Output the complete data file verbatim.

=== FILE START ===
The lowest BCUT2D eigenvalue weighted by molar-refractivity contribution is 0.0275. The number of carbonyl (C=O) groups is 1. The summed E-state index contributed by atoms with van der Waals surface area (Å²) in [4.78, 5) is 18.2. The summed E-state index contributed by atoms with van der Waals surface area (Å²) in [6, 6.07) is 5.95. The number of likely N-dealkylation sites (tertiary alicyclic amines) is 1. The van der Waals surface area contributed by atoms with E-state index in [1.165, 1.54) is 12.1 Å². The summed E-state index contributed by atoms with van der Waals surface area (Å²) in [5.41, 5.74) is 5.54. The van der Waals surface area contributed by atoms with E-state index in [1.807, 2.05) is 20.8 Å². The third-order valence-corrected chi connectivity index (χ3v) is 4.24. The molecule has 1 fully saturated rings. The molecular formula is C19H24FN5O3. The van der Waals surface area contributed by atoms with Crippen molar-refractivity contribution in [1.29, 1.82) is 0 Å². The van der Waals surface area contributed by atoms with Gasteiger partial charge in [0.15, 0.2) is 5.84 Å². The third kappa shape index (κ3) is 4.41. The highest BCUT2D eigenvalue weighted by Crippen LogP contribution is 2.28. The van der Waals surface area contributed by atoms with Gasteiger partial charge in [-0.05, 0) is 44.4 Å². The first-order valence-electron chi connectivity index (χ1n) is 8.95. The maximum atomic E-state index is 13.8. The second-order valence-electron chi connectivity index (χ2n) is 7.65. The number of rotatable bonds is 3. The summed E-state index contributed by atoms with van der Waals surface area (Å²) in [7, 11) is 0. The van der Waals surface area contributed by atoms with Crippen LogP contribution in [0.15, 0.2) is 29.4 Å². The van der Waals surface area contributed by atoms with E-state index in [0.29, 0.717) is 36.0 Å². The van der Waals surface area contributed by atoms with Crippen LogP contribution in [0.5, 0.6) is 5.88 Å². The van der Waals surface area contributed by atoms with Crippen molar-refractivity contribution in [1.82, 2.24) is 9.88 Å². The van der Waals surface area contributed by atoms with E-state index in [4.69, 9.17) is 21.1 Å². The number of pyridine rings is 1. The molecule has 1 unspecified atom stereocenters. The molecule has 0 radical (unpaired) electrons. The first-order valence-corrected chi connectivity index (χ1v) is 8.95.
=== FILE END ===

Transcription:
The lowest BCUT2D eigenvalue weighted by molar-refractivity contribution is 0.0275. The number of carbonyl (C=O) groups is 1. The summed E-state index contributed by atoms with van der Waals surface area (Å²) in [4.78, 5) is 18.2. The summed E-state index contributed by atoms with van der Waals surface area (Å²) in [6, 6.07) is 5.95. The number of likely N-dealkylation sites (tertiary alicyclic amines) is 1. The van der Waals surface area contributed by atoms with E-state index in [1.165, 1.54) is 12.1 Å². The summed E-state index contributed by atoms with van der Waals surface area (Å²) in [5.41, 5.74) is 5.54. The van der Waals surface area contributed by atoms with E-state index in [1.807, 2.05) is 20.8 Å². The third-order valence-corrected chi connectivity index (χ3v) is 4.24. The molecule has 1 fully saturated rings. The molecular formula is C19H24FN5O3. The van der Waals surface area contributed by atoms with Crippen molar-refractivity contribution in [1.29, 1.82) is 0 Å². The van der Waals surface area contributed by atoms with Gasteiger partial charge in [0.15, 0.2) is 5.84 Å². The third kappa shape index (κ3) is 4.41. The highest BCUT2D eigenvalue weighted by Crippen LogP contribution is 2.28. The van der Waals surface area contributed by atoms with Gasteiger partial charge in [-0.05, 0) is 44.4 Å². The first-order valence-electron chi connectivity index (χ1n) is 8.95. The maximum atomic E-state index is 13.8. The second-order valence-electron chi connectivity index (χ2n) is 7.65. The number of rotatable bonds is 3. The summed E-state index contributed by atoms with van der Waals surface area (Å²) in [7, 11) is 0. The van der Waals surface area contributed by atoms with Crippen LogP contribution in [0.15, 0.2) is 29.4 Å². The van der Waals surface area contributed by atoms with E-state index in [0.29, 0.717) is 36.0 Å². The van der Waals surface area contributed by atoms with Crippen LogP contribution in [0.5, 0.6) is 5.88 Å². The van der Waals surface area contributed by atoms with Crippen molar-refractivity contribution in [1.82, 2.24) is 9.88 Å². The van der Waals surface area contributed by atoms with E-state index in [4.69, 9.17) is 21.1 Å². The number of pyridine rings is 1. The molecule has 1 unspecified atom stereocenters. The molecule has 0 radical (unpaired) electrons. The first-order valence-corrected chi connectivity index (χ1v) is 8.95.